I am back from Tokyo. Actually, I’ve been back for a few days already, but I haven’t had the time for almost anything but catching up with my email and organising the move to Spain. But I owe this one to Nick.
I enjoyed Tokyo. Last Tuesday morning, I got on the plane in Sydney and arrived in Cairns a few hours later. After 45 minutes I got on the same plane again. My assigned seat was an aisle one (as usual), and the person on the next seat was a sulky teenager sporting trendy white headphones. After they closed the plane doors and we started rolling on the tarmac, a tall and handsome male flight attendant that reminds me of Jude Law comes to my seat and says “Mr Gonzalezperez, I need to ask you a favour” (Gonzalezperez is Qantas‘ reinterpretation of my two surnames, given that their information systems do not handle spaces or hyphens for the surname field). I say “sure, how can I help you”. “I would like to ask you to move to another seat”. I say “sure, as long as it’s an aisle seat”. And he explains that he has two reasons for asking me so. The first is that Mr Wilson, the gentleman sitting next to me, has a friend who would like to sit with him for the flight. So far so good. The second reason is that (literally) Qantas regulations forbid an adult from sitting next to an unsupervised minor. I don’t flinch but think “gee, perhaps I do look like a pervert, or perhaps this guy is kidding”. Making a joke actually crossed my mind, like saying “well, Mr Wilson is not exactly my type”. But Jude’s face is straight and he looks ready to kick me out of the plane if I don’t comply with Qantas regulations, so I smile (“just smile and wave”, as Madagascar’s nasty penguins would say) and say “of course, where is that seat?” Jude points to a seat close to me, an aisle one, and I obey diligently. I hope my criminal record stays unchanged after this.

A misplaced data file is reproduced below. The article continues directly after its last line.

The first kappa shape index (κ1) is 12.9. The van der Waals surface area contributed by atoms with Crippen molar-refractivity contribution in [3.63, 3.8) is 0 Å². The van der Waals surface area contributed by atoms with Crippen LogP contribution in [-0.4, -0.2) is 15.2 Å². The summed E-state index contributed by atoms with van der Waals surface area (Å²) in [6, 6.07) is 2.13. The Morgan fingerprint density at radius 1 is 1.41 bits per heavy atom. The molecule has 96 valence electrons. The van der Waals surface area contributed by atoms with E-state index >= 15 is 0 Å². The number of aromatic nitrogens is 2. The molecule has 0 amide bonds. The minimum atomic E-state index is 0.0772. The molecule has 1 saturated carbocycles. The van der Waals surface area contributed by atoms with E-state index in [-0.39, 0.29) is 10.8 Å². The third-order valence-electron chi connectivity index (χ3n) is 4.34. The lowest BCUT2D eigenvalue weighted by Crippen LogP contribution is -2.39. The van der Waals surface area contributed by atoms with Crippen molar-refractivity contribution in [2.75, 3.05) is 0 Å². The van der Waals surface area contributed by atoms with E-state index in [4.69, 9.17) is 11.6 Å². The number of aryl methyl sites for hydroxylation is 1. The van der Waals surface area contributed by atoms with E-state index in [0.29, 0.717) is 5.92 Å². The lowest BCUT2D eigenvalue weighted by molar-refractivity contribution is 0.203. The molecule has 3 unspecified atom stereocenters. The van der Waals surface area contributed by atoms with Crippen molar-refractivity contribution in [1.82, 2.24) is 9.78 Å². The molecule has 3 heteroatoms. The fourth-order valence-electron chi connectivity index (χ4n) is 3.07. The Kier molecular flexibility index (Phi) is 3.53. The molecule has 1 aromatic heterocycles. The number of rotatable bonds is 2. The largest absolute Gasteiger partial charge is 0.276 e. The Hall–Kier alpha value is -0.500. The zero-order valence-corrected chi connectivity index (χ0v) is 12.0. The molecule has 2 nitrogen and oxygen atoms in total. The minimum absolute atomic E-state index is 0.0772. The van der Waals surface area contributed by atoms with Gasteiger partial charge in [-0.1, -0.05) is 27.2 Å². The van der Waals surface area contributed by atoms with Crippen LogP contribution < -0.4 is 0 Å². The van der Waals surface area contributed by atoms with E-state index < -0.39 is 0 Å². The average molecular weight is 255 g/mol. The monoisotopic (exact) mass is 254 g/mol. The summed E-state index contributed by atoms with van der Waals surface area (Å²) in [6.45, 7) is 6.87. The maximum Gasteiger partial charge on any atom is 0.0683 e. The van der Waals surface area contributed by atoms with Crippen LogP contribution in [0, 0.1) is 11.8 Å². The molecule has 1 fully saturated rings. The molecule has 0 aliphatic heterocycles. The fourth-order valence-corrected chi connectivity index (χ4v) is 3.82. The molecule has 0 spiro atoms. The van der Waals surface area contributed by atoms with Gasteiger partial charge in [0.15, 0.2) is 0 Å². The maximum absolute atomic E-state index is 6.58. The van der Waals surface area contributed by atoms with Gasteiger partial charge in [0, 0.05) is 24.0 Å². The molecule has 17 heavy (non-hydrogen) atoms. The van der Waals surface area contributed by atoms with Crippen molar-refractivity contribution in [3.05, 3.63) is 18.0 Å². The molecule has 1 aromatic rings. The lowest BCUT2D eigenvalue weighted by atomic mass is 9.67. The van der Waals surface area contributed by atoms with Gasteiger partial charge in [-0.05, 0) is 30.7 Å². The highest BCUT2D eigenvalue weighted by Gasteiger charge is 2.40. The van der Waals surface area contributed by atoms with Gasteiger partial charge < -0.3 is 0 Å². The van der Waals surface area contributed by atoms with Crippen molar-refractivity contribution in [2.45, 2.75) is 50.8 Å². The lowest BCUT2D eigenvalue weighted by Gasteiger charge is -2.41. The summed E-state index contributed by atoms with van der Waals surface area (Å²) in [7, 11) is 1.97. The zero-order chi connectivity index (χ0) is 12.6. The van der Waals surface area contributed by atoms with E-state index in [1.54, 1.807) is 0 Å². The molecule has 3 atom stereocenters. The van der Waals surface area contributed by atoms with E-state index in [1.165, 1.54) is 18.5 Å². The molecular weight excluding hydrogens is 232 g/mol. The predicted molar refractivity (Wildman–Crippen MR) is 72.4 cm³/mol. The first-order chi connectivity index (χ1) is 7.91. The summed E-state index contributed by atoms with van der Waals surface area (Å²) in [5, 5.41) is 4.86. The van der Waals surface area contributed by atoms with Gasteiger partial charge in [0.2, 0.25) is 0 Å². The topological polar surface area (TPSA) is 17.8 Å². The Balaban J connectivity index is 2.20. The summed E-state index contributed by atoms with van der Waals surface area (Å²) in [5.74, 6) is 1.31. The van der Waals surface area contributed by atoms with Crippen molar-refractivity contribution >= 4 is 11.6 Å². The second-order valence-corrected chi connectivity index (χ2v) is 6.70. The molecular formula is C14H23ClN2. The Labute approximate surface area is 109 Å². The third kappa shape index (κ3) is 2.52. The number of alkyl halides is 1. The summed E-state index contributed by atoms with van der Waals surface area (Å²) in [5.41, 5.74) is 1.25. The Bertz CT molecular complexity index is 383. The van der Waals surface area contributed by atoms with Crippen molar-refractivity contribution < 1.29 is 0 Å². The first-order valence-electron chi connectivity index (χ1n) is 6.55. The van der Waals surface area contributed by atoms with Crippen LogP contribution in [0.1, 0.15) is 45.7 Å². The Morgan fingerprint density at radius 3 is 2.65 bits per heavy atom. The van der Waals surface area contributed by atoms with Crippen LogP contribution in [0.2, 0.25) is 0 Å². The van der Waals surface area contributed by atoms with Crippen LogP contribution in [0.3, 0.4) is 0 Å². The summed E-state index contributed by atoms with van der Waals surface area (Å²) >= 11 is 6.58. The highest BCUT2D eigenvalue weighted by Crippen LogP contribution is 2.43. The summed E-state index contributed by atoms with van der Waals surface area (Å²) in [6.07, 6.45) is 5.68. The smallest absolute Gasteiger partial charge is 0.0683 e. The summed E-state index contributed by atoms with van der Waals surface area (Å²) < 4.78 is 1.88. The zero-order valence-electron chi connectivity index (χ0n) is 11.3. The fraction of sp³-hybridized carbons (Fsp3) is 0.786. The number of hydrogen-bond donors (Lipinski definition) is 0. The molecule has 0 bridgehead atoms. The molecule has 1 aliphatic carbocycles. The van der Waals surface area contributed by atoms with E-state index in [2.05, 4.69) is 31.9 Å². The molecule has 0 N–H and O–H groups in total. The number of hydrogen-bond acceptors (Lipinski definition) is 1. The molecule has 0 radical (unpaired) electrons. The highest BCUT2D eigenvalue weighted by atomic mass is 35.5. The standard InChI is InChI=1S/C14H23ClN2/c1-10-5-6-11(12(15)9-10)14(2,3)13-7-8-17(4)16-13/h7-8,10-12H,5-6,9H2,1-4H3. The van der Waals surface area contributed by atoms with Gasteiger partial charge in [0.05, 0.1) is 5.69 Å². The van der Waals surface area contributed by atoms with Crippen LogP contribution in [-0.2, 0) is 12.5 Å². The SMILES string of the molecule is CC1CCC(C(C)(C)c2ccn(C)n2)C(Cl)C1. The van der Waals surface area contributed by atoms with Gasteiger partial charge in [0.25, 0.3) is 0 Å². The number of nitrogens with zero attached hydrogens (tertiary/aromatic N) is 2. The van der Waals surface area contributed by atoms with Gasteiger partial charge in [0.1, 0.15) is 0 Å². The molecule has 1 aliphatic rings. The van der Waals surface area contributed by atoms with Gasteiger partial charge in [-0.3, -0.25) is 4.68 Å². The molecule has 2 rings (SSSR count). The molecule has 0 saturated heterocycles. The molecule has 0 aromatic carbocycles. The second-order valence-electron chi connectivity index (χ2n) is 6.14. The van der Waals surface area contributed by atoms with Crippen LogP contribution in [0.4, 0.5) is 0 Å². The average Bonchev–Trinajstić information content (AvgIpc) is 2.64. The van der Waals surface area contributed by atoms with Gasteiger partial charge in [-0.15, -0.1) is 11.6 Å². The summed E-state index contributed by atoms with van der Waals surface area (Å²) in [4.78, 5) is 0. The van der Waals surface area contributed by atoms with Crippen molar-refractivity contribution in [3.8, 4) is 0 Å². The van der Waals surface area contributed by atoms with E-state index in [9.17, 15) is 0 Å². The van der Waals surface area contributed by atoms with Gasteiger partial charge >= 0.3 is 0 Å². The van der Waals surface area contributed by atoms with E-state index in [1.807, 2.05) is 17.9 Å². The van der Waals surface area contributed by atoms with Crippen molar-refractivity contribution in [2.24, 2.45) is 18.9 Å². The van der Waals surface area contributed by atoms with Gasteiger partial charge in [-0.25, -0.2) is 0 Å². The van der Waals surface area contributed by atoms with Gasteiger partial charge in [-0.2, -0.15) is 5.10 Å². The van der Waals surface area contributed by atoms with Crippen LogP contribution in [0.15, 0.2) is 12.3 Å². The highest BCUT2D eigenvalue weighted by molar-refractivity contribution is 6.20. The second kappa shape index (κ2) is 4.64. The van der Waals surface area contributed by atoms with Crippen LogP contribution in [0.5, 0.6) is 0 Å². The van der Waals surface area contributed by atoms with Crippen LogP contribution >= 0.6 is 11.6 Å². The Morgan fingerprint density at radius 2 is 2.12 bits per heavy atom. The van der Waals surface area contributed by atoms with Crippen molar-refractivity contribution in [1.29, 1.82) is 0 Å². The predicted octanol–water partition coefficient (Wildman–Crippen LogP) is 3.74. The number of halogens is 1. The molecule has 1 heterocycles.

It was dark when I arrived in Narita airport. I got a limousine bus to Tokyo, and spent the 87 minutes looking through the window. Coming into Tokyo felt like being inside Blade Runner, with all those huge and sleek buildings flashing red lights here and there, and those little and dodgy old houses falling apart at the foot of the skyscrapers. The city feels more European than Australian, if something, but unique in its own sense.